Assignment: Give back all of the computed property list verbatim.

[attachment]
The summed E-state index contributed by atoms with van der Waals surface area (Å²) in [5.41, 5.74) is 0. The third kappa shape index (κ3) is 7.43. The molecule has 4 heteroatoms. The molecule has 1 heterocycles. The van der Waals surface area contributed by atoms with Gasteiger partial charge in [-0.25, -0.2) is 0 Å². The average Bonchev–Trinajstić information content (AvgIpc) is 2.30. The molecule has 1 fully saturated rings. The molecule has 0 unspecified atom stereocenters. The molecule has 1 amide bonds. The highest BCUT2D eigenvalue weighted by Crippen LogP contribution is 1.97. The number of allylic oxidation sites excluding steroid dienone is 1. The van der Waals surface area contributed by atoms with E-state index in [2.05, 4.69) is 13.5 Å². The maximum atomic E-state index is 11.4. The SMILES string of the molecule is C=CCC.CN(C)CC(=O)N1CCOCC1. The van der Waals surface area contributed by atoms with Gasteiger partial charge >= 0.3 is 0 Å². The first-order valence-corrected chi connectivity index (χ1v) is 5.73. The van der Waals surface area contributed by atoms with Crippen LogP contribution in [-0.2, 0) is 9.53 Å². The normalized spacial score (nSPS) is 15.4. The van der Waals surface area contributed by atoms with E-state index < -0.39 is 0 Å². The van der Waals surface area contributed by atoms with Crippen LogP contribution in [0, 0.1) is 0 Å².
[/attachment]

The summed E-state index contributed by atoms with van der Waals surface area (Å²) in [5.41, 5.74) is 0. The third kappa shape index (κ3) is 7.43. The molecule has 4 heteroatoms. The molecule has 1 heterocycles. The van der Waals surface area contributed by atoms with Gasteiger partial charge in [-0.25, -0.2) is 0 Å². The average Bonchev–Trinajstić information content (AvgIpc) is 2.30. The molecule has 1 fully saturated rings. The molecule has 0 unspecified atom stereocenters. The molecule has 1 amide bonds. The highest BCUT2D eigenvalue weighted by Crippen LogP contribution is 1.97. The number of allylic oxidation sites excluding steroid dienone is 1. The van der Waals surface area contributed by atoms with E-state index in [2.05, 4.69) is 13.5 Å². The maximum atomic E-state index is 11.4. The SMILES string of the molecule is C=CCC.CN(C)CC(=O)N1CCOCC1. The van der Waals surface area contributed by atoms with Gasteiger partial charge >= 0.3 is 0 Å². The first-order valence-corrected chi connectivity index (χ1v) is 5.73. The van der Waals surface area contributed by atoms with Crippen LogP contribution in [-0.2, 0) is 9.53 Å². The normalized spacial score (nSPS) is 15.4. The van der Waals surface area contributed by atoms with E-state index < -0.39 is 0 Å². The van der Waals surface area contributed by atoms with Crippen LogP contribution in [0, 0.1) is 0 Å².